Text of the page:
It also gives you an ‘end ritual’ that tells you ‘Goal accomplished’. You can only know if you have accomplished if you’ve written your goal down, see tip #1. Don’t fall into the pitfall of stretching your goal endlessly and ending up feeling like a failure.
In my Key Lessons for Trainers, your Key to Success in Horse training, you’ll find these three. If you want to learn about the other 3 Key Lessons for Trainers, join my 8-week home study program Ultimate Horse Training Formula.
Join the Clicker Training Academy if you want to improve your clicker skills
What is the HippoLogic CTA? It’s an online place where you can learn to train every behaviour you have in mind with R+. We have a small, all-inclusive community in which students can thrive and develop.
Professional, personal positive reinforcement advice on your training videos
Student levels are novice to very advanced clicker trainers
Join the HippoLogic Clicker Training Academy for personal advice and support in training your horse with positive reinforcement. The first 25 founding members get an additional 90-minute coaching session with me for free (value $150 CAD).
Sandra Poppema, B.Sc.
I help horse owners get the results in training they really, really want with joy and easy for both horse and human. I always aim for win-win!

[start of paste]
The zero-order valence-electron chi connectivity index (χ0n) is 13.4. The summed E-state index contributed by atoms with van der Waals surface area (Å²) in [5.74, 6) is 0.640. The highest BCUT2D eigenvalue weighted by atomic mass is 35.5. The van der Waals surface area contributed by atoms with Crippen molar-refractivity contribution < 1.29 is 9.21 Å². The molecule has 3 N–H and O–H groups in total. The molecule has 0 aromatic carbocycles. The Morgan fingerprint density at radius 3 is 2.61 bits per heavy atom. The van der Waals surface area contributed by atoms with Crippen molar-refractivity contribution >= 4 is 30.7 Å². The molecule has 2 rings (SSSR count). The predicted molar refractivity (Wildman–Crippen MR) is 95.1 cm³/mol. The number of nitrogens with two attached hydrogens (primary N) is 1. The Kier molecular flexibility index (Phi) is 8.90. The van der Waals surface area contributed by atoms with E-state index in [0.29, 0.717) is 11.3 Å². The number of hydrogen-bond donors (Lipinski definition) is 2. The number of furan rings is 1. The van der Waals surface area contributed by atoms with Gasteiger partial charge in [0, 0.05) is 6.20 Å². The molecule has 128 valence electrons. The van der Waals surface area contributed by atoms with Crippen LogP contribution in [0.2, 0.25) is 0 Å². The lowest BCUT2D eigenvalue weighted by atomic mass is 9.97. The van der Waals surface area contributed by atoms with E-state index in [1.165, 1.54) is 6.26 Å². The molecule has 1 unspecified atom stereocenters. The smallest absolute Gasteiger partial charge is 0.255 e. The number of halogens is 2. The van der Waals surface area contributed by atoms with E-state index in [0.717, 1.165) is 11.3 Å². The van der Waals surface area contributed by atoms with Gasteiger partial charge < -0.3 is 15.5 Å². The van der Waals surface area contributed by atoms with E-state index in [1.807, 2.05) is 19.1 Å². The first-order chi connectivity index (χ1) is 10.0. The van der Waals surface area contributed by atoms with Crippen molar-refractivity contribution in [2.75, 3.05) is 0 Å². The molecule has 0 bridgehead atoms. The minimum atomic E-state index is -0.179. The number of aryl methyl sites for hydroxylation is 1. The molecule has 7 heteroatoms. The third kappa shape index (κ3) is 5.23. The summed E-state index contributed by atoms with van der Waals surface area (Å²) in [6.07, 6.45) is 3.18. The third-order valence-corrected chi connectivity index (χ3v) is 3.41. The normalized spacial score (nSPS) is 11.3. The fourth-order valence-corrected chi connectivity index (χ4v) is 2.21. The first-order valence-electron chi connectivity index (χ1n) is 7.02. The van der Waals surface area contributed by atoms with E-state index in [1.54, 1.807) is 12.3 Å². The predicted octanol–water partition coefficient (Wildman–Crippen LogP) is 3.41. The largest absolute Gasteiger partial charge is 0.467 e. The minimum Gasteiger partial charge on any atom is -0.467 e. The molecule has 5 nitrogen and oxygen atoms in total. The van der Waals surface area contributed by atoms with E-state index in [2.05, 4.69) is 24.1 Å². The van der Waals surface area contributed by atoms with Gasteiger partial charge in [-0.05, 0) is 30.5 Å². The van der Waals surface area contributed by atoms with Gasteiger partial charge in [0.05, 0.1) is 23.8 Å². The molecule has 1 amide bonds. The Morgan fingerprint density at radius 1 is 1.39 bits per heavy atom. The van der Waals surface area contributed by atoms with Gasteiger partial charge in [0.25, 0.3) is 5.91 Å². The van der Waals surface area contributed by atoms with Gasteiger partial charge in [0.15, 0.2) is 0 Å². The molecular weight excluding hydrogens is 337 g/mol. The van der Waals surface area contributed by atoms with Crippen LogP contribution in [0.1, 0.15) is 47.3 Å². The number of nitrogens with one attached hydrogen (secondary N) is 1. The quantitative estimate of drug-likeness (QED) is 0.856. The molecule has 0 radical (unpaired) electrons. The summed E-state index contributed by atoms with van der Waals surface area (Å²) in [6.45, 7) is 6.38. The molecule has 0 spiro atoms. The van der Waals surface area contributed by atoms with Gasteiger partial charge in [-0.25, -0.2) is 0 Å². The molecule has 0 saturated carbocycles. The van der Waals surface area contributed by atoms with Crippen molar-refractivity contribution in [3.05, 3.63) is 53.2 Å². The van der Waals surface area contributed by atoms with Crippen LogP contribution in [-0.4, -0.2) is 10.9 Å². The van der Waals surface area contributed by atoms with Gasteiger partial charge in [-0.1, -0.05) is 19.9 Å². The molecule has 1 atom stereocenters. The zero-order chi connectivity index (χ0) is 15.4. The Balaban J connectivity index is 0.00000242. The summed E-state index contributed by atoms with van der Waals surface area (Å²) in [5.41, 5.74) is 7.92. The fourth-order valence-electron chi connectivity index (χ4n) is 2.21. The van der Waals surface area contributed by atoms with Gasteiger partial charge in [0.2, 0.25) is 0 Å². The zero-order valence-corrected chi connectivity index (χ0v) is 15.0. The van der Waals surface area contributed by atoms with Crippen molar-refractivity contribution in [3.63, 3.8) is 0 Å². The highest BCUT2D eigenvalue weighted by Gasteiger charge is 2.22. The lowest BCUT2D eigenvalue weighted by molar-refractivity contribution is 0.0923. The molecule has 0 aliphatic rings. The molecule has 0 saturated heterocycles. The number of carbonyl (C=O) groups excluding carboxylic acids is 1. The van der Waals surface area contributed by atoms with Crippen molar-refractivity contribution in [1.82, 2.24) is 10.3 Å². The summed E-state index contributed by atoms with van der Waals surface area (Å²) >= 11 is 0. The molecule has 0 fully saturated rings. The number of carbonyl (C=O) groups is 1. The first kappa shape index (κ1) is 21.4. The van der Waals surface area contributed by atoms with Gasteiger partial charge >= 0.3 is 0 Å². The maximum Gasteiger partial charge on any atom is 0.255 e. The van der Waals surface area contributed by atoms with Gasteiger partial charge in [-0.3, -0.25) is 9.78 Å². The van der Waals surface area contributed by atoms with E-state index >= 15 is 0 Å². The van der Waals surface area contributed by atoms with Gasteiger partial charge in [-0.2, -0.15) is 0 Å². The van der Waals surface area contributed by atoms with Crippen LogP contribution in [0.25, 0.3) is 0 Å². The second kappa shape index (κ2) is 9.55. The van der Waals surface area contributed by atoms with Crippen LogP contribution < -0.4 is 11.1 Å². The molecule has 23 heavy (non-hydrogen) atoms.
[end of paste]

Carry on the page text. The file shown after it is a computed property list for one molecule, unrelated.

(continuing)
When I was a little girl learned quickly that I couldn’t boss around certain horses. I also learned that I liked it much better when I didn’t have to.
A few decades ago I learned about positive reinforcement (+R) training and now, 17 years later I can truly say +R has become more of a lifestyle than just a training method for me.
One of the best reviews I received from a student is: “You are always very supportive Sandra and make this feel like a safe place (the Facebook support group) to ask questions. Funny, but I’ve met a lot of R+ trainers who a very encouraging and positive with their horses but extremely critical of their human trainers. Sandra you walk and talk R+ in all areas – with horses and people.”